‘THREAD’ is a patent-pending process, which means components can now be manufactured with in-built, continuous connectivity and additional functionality passing through the X, Y and Z axes.
AMRC Development Engineer and AM specialist Mark Cocking said: “THREAD has scope to simultaneously add multiple industry-recognised threads of differing materials into one component, giving the component additional functions. This will open AM up to a greater variety of uses.
“The development of this process is a potential game-changer. It could be used across many sectors such as medical, aerospace and automotive; where weight and size of components is critical or where components would benefit from integrated data transfer and the protection of sealed connective tracks.”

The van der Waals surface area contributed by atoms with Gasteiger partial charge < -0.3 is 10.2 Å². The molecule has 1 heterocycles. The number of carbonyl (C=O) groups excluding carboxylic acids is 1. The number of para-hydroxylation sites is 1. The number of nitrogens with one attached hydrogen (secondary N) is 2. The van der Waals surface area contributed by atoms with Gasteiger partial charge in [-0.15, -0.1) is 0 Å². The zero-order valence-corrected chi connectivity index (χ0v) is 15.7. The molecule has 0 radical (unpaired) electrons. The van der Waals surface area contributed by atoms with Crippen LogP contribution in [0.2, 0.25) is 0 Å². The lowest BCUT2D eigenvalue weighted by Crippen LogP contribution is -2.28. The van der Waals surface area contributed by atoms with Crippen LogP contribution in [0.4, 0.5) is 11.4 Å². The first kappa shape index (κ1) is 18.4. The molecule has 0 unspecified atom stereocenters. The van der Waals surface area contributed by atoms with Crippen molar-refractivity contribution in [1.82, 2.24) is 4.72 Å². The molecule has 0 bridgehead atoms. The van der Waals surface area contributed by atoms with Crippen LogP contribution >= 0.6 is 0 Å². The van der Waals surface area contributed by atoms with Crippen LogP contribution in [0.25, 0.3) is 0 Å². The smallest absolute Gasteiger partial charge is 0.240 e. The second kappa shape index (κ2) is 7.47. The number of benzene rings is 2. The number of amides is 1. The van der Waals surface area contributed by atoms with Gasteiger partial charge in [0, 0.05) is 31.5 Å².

THREAD will be an advantage in the manufacture of components requiring encapsulated electronics. Components such as those used in medical prosthetics, consumer electronics or structural components that require electrical connections and until now, would have been secured externally to the component.
The nature of the ‘sealed’ conductive tracks could also be of benefit for components which may be sensitive to contamination from debris, corrosion or impact.
Chris Iveson, who is driving the commercialisation of the technology, said: “We see THREAD transforming the functionality of additively manufactured components. Feedback from our contacts in various industries indicates a real need for this capability, with new potential applications being discussed daily. This is a great example of the AMRC using its unique expertise to solve real industry problems.”
The AMRC are further developing the THREAD process and technology for various commercial markets. Manufacturers of 3D printers and industrial users of 3D printing processes are encouraged to contact the AMRC Design and Prototyping Group.